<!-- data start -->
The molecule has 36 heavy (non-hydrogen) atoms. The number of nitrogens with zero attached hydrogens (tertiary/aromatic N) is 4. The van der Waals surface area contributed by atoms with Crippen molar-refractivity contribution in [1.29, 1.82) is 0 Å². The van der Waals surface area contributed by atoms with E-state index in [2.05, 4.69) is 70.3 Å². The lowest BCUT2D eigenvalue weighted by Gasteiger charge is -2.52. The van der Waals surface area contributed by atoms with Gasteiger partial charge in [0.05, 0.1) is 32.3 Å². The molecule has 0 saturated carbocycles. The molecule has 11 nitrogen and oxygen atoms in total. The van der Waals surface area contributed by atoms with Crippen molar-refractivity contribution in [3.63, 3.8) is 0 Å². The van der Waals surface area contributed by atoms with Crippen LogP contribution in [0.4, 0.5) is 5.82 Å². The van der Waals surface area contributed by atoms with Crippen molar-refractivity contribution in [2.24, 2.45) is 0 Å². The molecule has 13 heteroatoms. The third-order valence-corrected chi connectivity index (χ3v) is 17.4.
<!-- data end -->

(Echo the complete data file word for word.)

The molecule has 36 heavy (non-hydrogen) atoms. The number of nitrogens with zero attached hydrogens (tertiary/aromatic N) is 4. The van der Waals surface area contributed by atoms with Crippen molar-refractivity contribution in [1.29, 1.82) is 0 Å². The van der Waals surface area contributed by atoms with E-state index in [2.05, 4.69) is 70.3 Å². The lowest BCUT2D eigenvalue weighted by Gasteiger charge is -2.52. The van der Waals surface area contributed by atoms with Gasteiger partial charge in [0.05, 0.1) is 32.3 Å². The molecule has 0 saturated carbocycles. The molecule has 11 nitrogen and oxygen atoms in total. The van der Waals surface area contributed by atoms with Crippen molar-refractivity contribution in [3.63, 3.8) is 0 Å². The van der Waals surface area contributed by atoms with Crippen LogP contribution in [0.4, 0.5) is 5.82 Å². The van der Waals surface area contributed by atoms with Crippen molar-refractivity contribution in [2.24, 2.45) is 0 Å². The molecule has 13 heteroatoms. The third-order valence-corrected chi connectivity index (χ3v) is 17.4.